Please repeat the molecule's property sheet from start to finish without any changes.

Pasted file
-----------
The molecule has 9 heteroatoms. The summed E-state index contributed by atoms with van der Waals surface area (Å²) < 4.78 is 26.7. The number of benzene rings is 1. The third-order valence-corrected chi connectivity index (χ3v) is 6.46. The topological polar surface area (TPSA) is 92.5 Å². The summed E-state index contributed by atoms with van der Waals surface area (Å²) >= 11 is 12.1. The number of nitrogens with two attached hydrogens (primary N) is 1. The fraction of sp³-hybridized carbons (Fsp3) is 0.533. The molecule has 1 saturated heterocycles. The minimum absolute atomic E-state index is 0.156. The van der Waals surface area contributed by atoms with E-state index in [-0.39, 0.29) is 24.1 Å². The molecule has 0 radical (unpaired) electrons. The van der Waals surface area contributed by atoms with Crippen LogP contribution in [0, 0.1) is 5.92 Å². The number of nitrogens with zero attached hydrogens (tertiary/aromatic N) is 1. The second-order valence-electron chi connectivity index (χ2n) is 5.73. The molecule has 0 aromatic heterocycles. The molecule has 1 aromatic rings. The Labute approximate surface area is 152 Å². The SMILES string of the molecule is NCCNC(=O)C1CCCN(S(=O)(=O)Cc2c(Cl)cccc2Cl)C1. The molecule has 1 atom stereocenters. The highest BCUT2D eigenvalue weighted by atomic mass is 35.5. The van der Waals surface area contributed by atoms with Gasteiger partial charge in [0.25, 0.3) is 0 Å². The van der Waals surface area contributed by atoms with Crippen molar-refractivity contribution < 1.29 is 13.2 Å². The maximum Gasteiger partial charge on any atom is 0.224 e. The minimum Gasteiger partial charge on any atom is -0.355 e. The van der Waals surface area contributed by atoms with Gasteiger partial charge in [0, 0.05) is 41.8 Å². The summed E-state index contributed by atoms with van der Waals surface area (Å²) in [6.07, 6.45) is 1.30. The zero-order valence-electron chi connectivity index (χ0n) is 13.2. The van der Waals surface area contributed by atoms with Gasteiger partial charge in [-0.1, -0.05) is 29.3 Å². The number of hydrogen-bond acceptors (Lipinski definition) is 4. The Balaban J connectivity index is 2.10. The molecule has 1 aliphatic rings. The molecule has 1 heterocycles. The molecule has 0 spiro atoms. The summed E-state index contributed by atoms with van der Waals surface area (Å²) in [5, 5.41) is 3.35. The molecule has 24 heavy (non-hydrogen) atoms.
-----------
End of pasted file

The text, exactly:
The molecule has 9 heteroatoms. The summed E-state index contributed by atoms with van der Waals surface area (Å²) < 4.78 is 26.7. The number of benzene rings is 1. The third-order valence-corrected chi connectivity index (χ3v) is 6.46. The topological polar surface area (TPSA) is 92.5 Å². The summed E-state index contributed by atoms with van der Waals surface area (Å²) >= 11 is 12.1. The number of nitrogens with two attached hydrogens (primary N) is 1. The fraction of sp³-hybridized carbons (Fsp3) is 0.533. The molecule has 1 saturated heterocycles. The minimum absolute atomic E-state index is 0.156. The van der Waals surface area contributed by atoms with E-state index in [-0.39, 0.29) is 24.1 Å². The molecule has 0 radical (unpaired) electrons. The van der Waals surface area contributed by atoms with Crippen LogP contribution in [0, 0.1) is 5.92 Å². The number of nitrogens with zero attached hydrogens (tertiary/aromatic N) is 1. The second-order valence-electron chi connectivity index (χ2n) is 5.73. The molecule has 0 aromatic heterocycles. The molecule has 1 aromatic rings. The Labute approximate surface area is 152 Å². The SMILES string of the molecule is NCCNC(=O)C1CCCN(S(=O)(=O)Cc2c(Cl)cccc2Cl)C1. The molecule has 1 atom stereocenters. The highest BCUT2D eigenvalue weighted by atomic mass is 35.5. The van der Waals surface area contributed by atoms with Gasteiger partial charge in [0.25, 0.3) is 0 Å². The van der Waals surface area contributed by atoms with Crippen molar-refractivity contribution < 1.29 is 13.2 Å². The maximum Gasteiger partial charge on any atom is 0.224 e. The minimum Gasteiger partial charge on any atom is -0.355 e. The van der Waals surface area contributed by atoms with Gasteiger partial charge in [0, 0.05) is 41.8 Å². The summed E-state index contributed by atoms with van der Waals surface area (Å²) in [6.07, 6.45) is 1.30. The zero-order valence-electron chi connectivity index (χ0n) is 13.2. The van der Waals surface area contributed by atoms with Gasteiger partial charge in [-0.1, -0.05) is 29.3 Å². The number of hydrogen-bond acceptors (Lipinski definition) is 4. The Balaban J connectivity index is 2.10. The molecule has 1 aliphatic rings. The molecule has 1 heterocycles. The molecule has 0 spiro atoms. The summed E-state index contributed by atoms with van der Waals surface area (Å²) in [5, 5.41) is 3.35. The molecule has 24 heavy (non-hydrogen) atoms.